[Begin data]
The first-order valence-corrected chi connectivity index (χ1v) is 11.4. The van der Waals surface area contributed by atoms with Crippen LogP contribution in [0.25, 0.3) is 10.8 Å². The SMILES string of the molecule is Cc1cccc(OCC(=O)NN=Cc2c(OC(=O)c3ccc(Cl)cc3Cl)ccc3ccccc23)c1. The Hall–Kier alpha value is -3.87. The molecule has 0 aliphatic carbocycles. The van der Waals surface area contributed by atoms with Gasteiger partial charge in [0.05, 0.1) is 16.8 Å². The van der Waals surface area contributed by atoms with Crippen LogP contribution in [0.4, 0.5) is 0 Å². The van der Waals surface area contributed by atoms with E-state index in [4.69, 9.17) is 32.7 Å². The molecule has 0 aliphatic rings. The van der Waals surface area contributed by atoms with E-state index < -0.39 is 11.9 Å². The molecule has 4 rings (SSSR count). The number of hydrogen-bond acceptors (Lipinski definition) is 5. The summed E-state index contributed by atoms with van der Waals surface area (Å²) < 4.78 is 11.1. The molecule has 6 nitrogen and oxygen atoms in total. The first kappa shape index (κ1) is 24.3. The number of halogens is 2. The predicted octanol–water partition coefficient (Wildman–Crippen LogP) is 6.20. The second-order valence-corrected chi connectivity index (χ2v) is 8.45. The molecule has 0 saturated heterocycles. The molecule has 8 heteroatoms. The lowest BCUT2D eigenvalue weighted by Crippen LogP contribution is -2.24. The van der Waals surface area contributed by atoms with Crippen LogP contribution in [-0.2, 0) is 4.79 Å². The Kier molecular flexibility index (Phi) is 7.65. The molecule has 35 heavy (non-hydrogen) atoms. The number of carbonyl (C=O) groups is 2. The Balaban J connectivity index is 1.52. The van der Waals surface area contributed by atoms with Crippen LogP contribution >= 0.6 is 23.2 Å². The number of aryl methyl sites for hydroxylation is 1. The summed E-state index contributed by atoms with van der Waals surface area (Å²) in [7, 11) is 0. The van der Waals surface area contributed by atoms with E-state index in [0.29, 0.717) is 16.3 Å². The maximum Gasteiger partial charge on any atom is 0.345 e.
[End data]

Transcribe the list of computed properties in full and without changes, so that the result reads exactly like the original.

The first-order valence-corrected chi connectivity index (χ1v) is 11.4. The van der Waals surface area contributed by atoms with Crippen LogP contribution in [0.25, 0.3) is 10.8 Å². The SMILES string of the molecule is Cc1cccc(OCC(=O)NN=Cc2c(OC(=O)c3ccc(Cl)cc3Cl)ccc3ccccc23)c1. The Hall–Kier alpha value is -3.87. The molecule has 0 aliphatic carbocycles. The van der Waals surface area contributed by atoms with Gasteiger partial charge in [0.05, 0.1) is 16.8 Å². The van der Waals surface area contributed by atoms with Crippen LogP contribution in [0.4, 0.5) is 0 Å². The van der Waals surface area contributed by atoms with E-state index in [4.69, 9.17) is 32.7 Å². The molecule has 0 aliphatic rings. The van der Waals surface area contributed by atoms with E-state index < -0.39 is 11.9 Å². The molecule has 4 rings (SSSR count). The number of hydrogen-bond acceptors (Lipinski definition) is 5. The summed E-state index contributed by atoms with van der Waals surface area (Å²) < 4.78 is 11.1. The molecule has 6 nitrogen and oxygen atoms in total. The first kappa shape index (κ1) is 24.3. The number of halogens is 2. The predicted octanol–water partition coefficient (Wildman–Crippen LogP) is 6.20. The second-order valence-corrected chi connectivity index (χ2v) is 8.45. The molecule has 0 saturated heterocycles. The molecule has 8 heteroatoms. The lowest BCUT2D eigenvalue weighted by Crippen LogP contribution is -2.24. The van der Waals surface area contributed by atoms with Crippen LogP contribution in [-0.2, 0) is 4.79 Å². The Kier molecular flexibility index (Phi) is 7.65. The molecule has 35 heavy (non-hydrogen) atoms. The number of carbonyl (C=O) groups is 2. The Balaban J connectivity index is 1.52. The van der Waals surface area contributed by atoms with Crippen LogP contribution >= 0.6 is 23.2 Å². The number of aryl methyl sites for hydroxylation is 1. The summed E-state index contributed by atoms with van der Waals surface area (Å²) in [7, 11) is 0. The van der Waals surface area contributed by atoms with E-state index in [0.29, 0.717) is 16.3 Å². The maximum Gasteiger partial charge on any atom is 0.345 e.